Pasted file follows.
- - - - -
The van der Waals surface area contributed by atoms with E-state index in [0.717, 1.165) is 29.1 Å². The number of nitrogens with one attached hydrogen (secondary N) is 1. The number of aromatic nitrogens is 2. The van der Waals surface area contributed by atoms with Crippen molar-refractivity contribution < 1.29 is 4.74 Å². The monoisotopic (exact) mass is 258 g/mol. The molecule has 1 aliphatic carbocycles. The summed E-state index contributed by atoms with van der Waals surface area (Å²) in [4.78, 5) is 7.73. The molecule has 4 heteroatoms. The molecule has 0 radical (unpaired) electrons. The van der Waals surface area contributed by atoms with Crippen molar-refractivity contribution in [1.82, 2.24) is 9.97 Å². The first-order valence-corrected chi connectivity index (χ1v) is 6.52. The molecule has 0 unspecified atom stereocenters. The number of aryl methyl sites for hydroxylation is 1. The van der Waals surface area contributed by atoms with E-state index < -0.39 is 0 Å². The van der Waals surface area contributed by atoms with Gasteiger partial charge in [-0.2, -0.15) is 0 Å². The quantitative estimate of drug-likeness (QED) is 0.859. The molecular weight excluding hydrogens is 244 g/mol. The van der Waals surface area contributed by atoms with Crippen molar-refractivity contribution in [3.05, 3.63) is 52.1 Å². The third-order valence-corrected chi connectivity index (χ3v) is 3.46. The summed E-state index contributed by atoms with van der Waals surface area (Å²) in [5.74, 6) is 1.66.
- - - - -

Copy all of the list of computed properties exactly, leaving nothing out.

The van der Waals surface area contributed by atoms with E-state index in [0.717, 1.165) is 29.1 Å². The number of nitrogens with one attached hydrogen (secondary N) is 1. The number of aromatic nitrogens is 2. The van der Waals surface area contributed by atoms with Crippen molar-refractivity contribution < 1.29 is 4.74 Å². The monoisotopic (exact) mass is 258 g/mol. The molecule has 1 aliphatic carbocycles. The summed E-state index contributed by atoms with van der Waals surface area (Å²) in [4.78, 5) is 7.73. The molecule has 4 heteroatoms. The molecule has 0 radical (unpaired) electrons. The van der Waals surface area contributed by atoms with Crippen molar-refractivity contribution in [1.82, 2.24) is 9.97 Å². The first-order valence-corrected chi connectivity index (χ1v) is 6.52. The molecule has 0 unspecified atom stereocenters. The number of aryl methyl sites for hydroxylation is 1. The van der Waals surface area contributed by atoms with E-state index < -0.39 is 0 Å². The van der Waals surface area contributed by atoms with Gasteiger partial charge in [-0.2, -0.15) is 0 Å². The quantitative estimate of drug-likeness (QED) is 0.859. The molecular weight excluding hydrogens is 244 g/mol. The van der Waals surface area contributed by atoms with Crippen molar-refractivity contribution in [3.05, 3.63) is 52.1 Å². The third-order valence-corrected chi connectivity index (χ3v) is 3.46. The summed E-state index contributed by atoms with van der Waals surface area (Å²) in [5.74, 6) is 1.66.